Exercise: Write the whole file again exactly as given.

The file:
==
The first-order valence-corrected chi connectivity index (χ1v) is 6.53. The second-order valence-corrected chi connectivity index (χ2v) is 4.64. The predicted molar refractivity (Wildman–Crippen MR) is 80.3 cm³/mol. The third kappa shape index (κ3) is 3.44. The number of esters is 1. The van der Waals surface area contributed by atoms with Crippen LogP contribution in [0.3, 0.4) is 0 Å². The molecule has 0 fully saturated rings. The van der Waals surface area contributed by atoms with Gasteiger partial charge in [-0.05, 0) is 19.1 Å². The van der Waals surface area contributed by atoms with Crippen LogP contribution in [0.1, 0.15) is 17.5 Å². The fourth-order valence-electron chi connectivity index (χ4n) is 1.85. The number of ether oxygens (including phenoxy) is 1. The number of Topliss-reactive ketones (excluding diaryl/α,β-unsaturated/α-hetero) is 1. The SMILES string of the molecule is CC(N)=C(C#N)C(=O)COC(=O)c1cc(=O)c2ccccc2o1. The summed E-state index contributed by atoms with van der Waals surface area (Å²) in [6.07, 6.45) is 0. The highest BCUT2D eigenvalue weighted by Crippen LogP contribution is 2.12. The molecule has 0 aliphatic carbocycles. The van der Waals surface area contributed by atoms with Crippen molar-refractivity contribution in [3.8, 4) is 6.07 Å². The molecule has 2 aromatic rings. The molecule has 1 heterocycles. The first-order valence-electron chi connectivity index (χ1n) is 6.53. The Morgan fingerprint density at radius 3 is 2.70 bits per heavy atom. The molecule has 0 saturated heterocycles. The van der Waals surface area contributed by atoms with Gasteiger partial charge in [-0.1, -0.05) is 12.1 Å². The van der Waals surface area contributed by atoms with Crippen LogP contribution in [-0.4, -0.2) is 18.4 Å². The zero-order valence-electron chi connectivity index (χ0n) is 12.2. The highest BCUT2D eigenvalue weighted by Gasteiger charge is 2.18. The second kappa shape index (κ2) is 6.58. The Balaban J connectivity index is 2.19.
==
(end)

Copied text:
The first-order valence-corrected chi connectivity index (χ1v) is 6.53. The second-order valence-corrected chi connectivity index (χ2v) is 4.64. The predicted molar refractivity (Wildman–Crippen MR) is 80.3 cm³/mol. The third kappa shape index (κ3) is 3.44. The number of esters is 1. The van der Waals surface area contributed by atoms with Crippen LogP contribution in [0.3, 0.4) is 0 Å². The molecule has 0 fully saturated rings. The van der Waals surface area contributed by atoms with Gasteiger partial charge in [-0.05, 0) is 19.1 Å². The van der Waals surface area contributed by atoms with Crippen LogP contribution in [0.1, 0.15) is 17.5 Å². The fourth-order valence-electron chi connectivity index (χ4n) is 1.85. The number of ether oxygens (including phenoxy) is 1. The number of Topliss-reactive ketones (excluding diaryl/α,β-unsaturated/α-hetero) is 1. The SMILES string of the molecule is CC(N)=C(C#N)C(=O)COC(=O)c1cc(=O)c2ccccc2o1. The summed E-state index contributed by atoms with van der Waals surface area (Å²) in [6.07, 6.45) is 0. The highest BCUT2D eigenvalue weighted by Crippen LogP contribution is 2.12. The molecule has 0 aliphatic carbocycles. The van der Waals surface area contributed by atoms with Crippen molar-refractivity contribution in [3.8, 4) is 6.07 Å². The molecule has 2 aromatic rings. The molecule has 1 heterocycles. The first-order valence-electron chi connectivity index (χ1n) is 6.53. The Morgan fingerprint density at radius 3 is 2.70 bits per heavy atom. The molecule has 0 saturated heterocycles. The van der Waals surface area contributed by atoms with Gasteiger partial charge in [-0.1, -0.05) is 12.1 Å². The van der Waals surface area contributed by atoms with Crippen LogP contribution in [-0.4, -0.2) is 18.4 Å². The zero-order valence-electron chi connectivity index (χ0n) is 12.2. The highest BCUT2D eigenvalue weighted by Gasteiger charge is 2.18. The second kappa shape index (κ2) is 6.58. The Balaban J connectivity index is 2.19.